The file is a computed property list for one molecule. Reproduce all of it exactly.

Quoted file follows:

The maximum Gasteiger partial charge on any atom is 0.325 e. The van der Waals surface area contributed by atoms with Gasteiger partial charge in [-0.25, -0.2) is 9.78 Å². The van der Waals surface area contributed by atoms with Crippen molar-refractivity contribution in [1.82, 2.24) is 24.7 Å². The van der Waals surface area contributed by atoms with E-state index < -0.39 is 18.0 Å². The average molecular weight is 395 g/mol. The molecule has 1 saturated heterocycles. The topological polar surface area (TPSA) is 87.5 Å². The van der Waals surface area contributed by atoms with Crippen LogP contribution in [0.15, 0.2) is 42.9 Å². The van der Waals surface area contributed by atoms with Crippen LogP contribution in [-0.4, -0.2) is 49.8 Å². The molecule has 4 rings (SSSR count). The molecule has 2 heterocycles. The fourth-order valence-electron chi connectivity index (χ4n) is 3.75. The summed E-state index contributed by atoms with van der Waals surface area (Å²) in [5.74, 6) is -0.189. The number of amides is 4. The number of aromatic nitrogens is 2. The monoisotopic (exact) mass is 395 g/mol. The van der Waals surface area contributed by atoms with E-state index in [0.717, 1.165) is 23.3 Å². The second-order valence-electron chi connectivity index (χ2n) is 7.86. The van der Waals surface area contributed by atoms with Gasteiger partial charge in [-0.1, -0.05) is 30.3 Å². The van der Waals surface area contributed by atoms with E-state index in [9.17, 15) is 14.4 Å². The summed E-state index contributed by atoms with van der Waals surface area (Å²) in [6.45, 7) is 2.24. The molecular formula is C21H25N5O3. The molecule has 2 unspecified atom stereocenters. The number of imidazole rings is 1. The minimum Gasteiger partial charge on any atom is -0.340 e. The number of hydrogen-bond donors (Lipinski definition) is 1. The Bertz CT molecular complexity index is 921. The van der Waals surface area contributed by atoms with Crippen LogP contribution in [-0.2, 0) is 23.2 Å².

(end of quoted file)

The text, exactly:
The maximum Gasteiger partial charge on any atom is 0.325 e. The van der Waals surface area contributed by atoms with Gasteiger partial charge in [-0.25, -0.2) is 9.78 Å². The van der Waals surface area contributed by atoms with Crippen molar-refractivity contribution in [1.82, 2.24) is 24.7 Å². The van der Waals surface area contributed by atoms with E-state index < -0.39 is 18.0 Å². The average molecular weight is 395 g/mol. The molecule has 1 saturated heterocycles. The topological polar surface area (TPSA) is 87.5 Å². The van der Waals surface area contributed by atoms with Crippen LogP contribution in [0.15, 0.2) is 42.9 Å². The van der Waals surface area contributed by atoms with Crippen LogP contribution in [-0.4, -0.2) is 49.8 Å². The molecule has 4 rings (SSSR count). The molecule has 2 heterocycles. The fourth-order valence-electron chi connectivity index (χ4n) is 3.75. The summed E-state index contributed by atoms with van der Waals surface area (Å²) in [5.74, 6) is -0.189. The number of amides is 4. The number of aromatic nitrogens is 2. The monoisotopic (exact) mass is 395 g/mol. The van der Waals surface area contributed by atoms with E-state index in [0.717, 1.165) is 23.3 Å². The second-order valence-electron chi connectivity index (χ2n) is 7.86. The van der Waals surface area contributed by atoms with Gasteiger partial charge in [-0.1, -0.05) is 30.3 Å². The van der Waals surface area contributed by atoms with E-state index in [9.17, 15) is 14.4 Å². The summed E-state index contributed by atoms with van der Waals surface area (Å²) in [6.45, 7) is 2.24. The molecular formula is C21H25N5O3. The molecule has 2 unspecified atom stereocenters. The number of imidazole rings is 1. The minimum Gasteiger partial charge on any atom is -0.340 e. The number of hydrogen-bond donors (Lipinski definition) is 1. The Bertz CT molecular complexity index is 921. The van der Waals surface area contributed by atoms with Crippen LogP contribution in [-0.2, 0) is 23.2 Å².